Barney Doran, Delray Beach Opinion originally published in the Sun Sentinel
Now that John McCain has proposed that the U.S. government buy up $300 billion in mortgages, write down the outstanding amounts and lower the payments for the homeowners, it is time for the voices of America's 34 million renting households to be heard. Please note this constitutes approximately 135 million people and roughly 65 million potential voters. Americans are regaled daily in the media with the vicissitudes of the homeowners who were "forced" into dwellings by rapacious bankers and mortgage brokers. How about the 7 million rental households with annual incomes under $10,000 who pay over half that income on rent? Haven't heard too much about them in this great national brouhaha, have you? But not only the poor rent in this country. Twenty percent of rental households (6.8 million equating to approximately 27.2 million Americans) make over $60,000 a year.
Back in the heady days of house gambling, don't you think they received calls at dinner time from mortgage brokers offering zero-down, no-income-verification, no-credit-check mortgages? Yes, they did, but they were either reluctant to get entangled, or they realized this was one big casino. In other words, they didn't take the bait, but the fish across the street in foreclosure did and is about to be bailed out by the government. The sober renter, however, is being totally ignored, even though his rent was increased during the housing Vegas days because of "rising property values."
Is it fair that his tax dollars are going to bail out a greedy/stupid neighbor? I don't think America's renters are going to think so. But I do think the politicians representing these renters will ignore this inequity at their peril. These voices will be heard.
Tuesday, October 14, 2008
Monday, October 6, 2008
Pennsylvania landlord was arrested for taping female tenants. Thomas Daley, a 45-year-old Phoenixville man whom authorities said owns three apartment buildings in Norristown having a combined total of 16 apartments, is charged with invasion of privacy, criminal use of a communication facility and violations of the wiretap and surveillance laws.
County District Attorney Risa Vetri Ferman said Daley, of the 1000 block of Spring City Road, installed hidden cameras and audio equipment in three of the four apartments in a building he owns in the 500 block of Stanbridge Street.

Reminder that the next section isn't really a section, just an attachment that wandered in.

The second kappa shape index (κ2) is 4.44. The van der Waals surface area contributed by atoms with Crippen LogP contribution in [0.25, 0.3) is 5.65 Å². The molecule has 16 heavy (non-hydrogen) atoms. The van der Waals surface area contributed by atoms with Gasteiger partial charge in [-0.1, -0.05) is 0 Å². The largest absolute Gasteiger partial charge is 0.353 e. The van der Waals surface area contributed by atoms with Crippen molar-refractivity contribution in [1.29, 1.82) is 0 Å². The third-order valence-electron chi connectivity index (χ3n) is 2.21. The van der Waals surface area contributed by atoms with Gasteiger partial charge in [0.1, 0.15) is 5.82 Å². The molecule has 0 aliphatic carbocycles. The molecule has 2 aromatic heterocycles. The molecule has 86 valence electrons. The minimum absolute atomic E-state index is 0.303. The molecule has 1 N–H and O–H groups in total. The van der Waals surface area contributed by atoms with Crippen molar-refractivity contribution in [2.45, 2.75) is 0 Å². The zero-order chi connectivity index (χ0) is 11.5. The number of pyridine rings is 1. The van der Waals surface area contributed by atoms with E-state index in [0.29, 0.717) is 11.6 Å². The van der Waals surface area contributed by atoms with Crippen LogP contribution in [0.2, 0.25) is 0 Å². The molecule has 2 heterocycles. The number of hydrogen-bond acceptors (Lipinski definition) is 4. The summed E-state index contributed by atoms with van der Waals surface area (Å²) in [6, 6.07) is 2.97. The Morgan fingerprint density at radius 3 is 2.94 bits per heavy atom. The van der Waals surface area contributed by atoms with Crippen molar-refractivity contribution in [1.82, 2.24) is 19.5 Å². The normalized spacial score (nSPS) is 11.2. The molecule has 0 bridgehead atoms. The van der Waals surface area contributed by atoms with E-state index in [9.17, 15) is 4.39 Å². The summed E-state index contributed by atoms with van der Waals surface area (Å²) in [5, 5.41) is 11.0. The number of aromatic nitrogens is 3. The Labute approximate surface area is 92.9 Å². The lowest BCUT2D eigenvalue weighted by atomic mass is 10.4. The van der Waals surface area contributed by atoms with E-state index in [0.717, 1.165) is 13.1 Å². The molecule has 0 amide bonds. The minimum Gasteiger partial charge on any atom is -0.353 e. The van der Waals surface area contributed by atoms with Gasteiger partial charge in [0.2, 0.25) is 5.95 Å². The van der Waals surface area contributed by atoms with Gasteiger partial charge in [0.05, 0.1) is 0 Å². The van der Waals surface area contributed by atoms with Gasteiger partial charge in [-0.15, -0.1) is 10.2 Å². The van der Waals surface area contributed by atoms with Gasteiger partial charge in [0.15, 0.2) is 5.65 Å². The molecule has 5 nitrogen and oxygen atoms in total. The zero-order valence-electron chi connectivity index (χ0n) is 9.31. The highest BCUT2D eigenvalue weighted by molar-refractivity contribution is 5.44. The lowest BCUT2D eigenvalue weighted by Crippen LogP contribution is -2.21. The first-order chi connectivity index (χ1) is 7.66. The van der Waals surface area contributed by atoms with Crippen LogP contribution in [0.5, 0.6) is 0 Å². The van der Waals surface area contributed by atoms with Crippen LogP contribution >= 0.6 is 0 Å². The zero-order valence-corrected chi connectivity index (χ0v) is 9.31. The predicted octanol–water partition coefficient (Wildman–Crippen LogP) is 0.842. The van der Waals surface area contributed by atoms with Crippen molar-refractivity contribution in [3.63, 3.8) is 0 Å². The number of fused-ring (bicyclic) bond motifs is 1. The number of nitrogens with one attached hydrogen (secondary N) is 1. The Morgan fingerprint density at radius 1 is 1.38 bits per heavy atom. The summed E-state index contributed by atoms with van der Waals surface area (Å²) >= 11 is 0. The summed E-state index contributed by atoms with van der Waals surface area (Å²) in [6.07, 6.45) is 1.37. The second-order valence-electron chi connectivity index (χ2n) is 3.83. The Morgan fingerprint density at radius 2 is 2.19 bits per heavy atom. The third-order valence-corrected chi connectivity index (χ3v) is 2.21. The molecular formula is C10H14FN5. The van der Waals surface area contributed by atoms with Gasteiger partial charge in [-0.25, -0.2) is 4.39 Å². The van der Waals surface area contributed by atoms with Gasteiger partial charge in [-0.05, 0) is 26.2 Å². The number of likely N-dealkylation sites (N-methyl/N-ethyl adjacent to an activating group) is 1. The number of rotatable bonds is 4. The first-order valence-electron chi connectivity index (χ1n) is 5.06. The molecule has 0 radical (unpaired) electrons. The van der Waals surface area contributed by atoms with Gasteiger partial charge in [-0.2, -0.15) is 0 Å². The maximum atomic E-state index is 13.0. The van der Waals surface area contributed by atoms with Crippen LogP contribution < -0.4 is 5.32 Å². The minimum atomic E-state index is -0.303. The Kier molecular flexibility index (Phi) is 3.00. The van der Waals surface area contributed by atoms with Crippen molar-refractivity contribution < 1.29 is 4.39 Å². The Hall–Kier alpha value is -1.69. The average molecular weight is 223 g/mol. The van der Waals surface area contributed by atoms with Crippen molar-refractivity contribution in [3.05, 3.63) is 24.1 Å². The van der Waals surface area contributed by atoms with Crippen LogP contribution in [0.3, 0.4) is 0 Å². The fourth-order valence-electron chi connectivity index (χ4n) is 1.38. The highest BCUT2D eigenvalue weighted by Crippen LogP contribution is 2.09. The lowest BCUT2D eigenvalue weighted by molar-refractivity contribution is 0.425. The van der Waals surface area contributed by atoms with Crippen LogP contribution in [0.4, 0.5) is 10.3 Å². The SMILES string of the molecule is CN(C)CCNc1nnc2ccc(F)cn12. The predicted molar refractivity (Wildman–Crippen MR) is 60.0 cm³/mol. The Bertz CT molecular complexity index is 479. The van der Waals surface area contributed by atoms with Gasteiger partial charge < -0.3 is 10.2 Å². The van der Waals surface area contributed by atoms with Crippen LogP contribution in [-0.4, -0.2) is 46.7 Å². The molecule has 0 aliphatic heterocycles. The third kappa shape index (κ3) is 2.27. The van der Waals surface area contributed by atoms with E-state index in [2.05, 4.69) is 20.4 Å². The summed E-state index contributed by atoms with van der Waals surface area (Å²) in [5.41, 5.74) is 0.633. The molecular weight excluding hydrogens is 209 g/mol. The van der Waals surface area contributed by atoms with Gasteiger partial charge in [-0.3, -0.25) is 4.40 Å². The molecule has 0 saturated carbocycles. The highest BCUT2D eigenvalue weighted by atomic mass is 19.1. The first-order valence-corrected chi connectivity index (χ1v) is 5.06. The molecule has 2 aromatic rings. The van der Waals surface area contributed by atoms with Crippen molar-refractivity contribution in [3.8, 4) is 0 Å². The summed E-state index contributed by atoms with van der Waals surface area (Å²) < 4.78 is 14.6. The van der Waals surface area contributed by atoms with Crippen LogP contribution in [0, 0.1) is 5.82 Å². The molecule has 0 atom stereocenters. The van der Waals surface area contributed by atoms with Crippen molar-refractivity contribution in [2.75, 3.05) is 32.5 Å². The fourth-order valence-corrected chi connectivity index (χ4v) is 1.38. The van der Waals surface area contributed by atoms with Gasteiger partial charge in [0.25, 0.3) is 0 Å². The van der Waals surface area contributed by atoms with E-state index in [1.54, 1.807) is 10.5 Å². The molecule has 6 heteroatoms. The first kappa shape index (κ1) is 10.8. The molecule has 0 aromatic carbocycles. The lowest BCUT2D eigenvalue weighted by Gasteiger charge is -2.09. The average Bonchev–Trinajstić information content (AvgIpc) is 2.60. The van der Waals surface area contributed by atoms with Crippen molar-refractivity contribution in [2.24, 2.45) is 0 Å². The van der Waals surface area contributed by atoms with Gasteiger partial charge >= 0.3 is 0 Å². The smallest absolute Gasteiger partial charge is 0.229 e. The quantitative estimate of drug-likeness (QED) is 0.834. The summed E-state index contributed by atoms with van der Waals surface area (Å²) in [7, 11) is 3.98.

This equipment, which was hidden in bathrooms, bedrooms and living rooms, was hooked up to enable him to spy on the private activities of his clients from his computer at home for his own sexual gratification, according to Ferman.
"This is just creepy at its worst," said Ferman.
The alleged victims "feel completely violated," said Ferman.
"This kind of personal invasion is just harrowing," said Ferman. "These victims just now are finding out that their most private, most personal times in their own homes have been captured on videotape and that somebody else has been watching them for their own personal gratification."
"To say it is unnerving, to say it is disconcerting doesn't even begin to express how upset they are," she said.
Ferman called the charges against Daley for the property in the 500 block of Stanbridge Street just "the tip of the iceberg."
Norristown police have been interviewing past and former tenants of the other two buildings throughout the weekend and on Monday, and "we expect many additional charges," said Ferman. Authorities suspect that Daley may have been engaged in this type of activity for almost 20 years.
Police first learned of Daley's alleged activities on Sept. 18 when one of the Stanbridge Street tenants contacted 911 to report she had found a hidden camera behind the bathroom mirror in her apartment. The woman's boyfriend was changing a light bulb in the bathroom when he spotted a small micro "pinhole" style video camera hard-wired into the wall.
Police said the wires appeared to go from the first-floor apartment down into the basement. The tenant told police that the landlord kept the basement area locked and did not allow tenants access.
While waiting for Daley to arrive at the apartment building, police discovered another camera, similar to the one in the bathroom, in the living room.
When Daley arrived, police learned that there was another camera in the bedroom ceiling fan pointed down at the bed and a fourth one in the bathroom, according to the criminal complaint. They also learned of cameras in two of the other three apartments in the building, the complaint said.
Daley later gave police a statement allegedly admitting that he installed the cameras, some of which were activated when a tenant turned on a light switch. Some of the cameras recorded on a VHS system that was in the basement while other digital cameras fed a digital video recorder, also stored in the basement.
In addition to being able to record what was happening in the apartments, Daley said he could access the DVR system from his computer at home and get a live feed. He also could turn the cameras on and off from his home computer, according to the criminal complaint.
Daley allegedly told police he would save the VHS tapes and, if he viewed an act he liked, he would record the video on the digital recorder and save them, the complaint said.
Police confiscated Daley's computer equipment and electronic taping and recording equipment as well as numerous tapes and DVDs. Some of those tapes showed the four alleged female victims in various states of partial and full nudity while in the privacy of their residences.
"This system was a very sophisticated and elaborate," said Ferman. "Mr. Daley, in the privacy of his own home, could invade the privacy of his tenants."
By Margaret Gibbons, Special to The Mercury